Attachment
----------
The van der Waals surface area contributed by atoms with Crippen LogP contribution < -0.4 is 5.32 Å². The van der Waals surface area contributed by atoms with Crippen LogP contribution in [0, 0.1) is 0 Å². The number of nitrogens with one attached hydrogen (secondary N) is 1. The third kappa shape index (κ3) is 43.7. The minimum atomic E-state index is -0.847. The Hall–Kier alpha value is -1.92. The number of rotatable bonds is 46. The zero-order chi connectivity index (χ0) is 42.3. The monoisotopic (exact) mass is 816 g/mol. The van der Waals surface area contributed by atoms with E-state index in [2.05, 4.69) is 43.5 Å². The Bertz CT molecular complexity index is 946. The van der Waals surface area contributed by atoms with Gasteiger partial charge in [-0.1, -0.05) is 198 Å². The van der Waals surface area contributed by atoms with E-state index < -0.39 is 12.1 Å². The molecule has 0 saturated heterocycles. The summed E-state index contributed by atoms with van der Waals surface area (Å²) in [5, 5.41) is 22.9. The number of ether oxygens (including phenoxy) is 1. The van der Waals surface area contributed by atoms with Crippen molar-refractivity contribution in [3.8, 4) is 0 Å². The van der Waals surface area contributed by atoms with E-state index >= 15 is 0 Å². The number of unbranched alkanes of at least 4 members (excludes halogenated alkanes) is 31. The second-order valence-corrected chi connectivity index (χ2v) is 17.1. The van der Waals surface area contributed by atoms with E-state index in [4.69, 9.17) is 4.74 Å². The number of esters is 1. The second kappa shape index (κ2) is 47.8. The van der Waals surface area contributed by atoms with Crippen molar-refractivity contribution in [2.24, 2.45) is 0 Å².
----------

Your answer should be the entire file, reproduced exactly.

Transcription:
The van der Waals surface area contributed by atoms with Crippen LogP contribution < -0.4 is 5.32 Å². The van der Waals surface area contributed by atoms with Crippen LogP contribution in [0, 0.1) is 0 Å². The number of nitrogens with one attached hydrogen (secondary N) is 1. The third kappa shape index (κ3) is 43.7. The minimum atomic E-state index is -0.847. The Hall–Kier alpha value is -1.92. The number of rotatable bonds is 46. The zero-order chi connectivity index (χ0) is 42.3. The monoisotopic (exact) mass is 816 g/mol. The van der Waals surface area contributed by atoms with E-state index in [2.05, 4.69) is 43.5 Å². The Bertz CT molecular complexity index is 946. The van der Waals surface area contributed by atoms with Gasteiger partial charge in [-0.1, -0.05) is 198 Å². The van der Waals surface area contributed by atoms with E-state index < -0.39 is 12.1 Å². The molecule has 0 saturated heterocycles. The summed E-state index contributed by atoms with van der Waals surface area (Å²) in [5, 5.41) is 22.9. The number of ether oxygens (including phenoxy) is 1. The van der Waals surface area contributed by atoms with Crippen molar-refractivity contribution in [3.8, 4) is 0 Å². The van der Waals surface area contributed by atoms with E-state index >= 15 is 0 Å². The number of unbranched alkanes of at least 4 members (excludes halogenated alkanes) is 31. The second-order valence-corrected chi connectivity index (χ2v) is 17.1. The van der Waals surface area contributed by atoms with E-state index in [4.69, 9.17) is 4.74 Å². The number of esters is 1. The second kappa shape index (κ2) is 47.8. The van der Waals surface area contributed by atoms with Crippen molar-refractivity contribution in [2.24, 2.45) is 0 Å².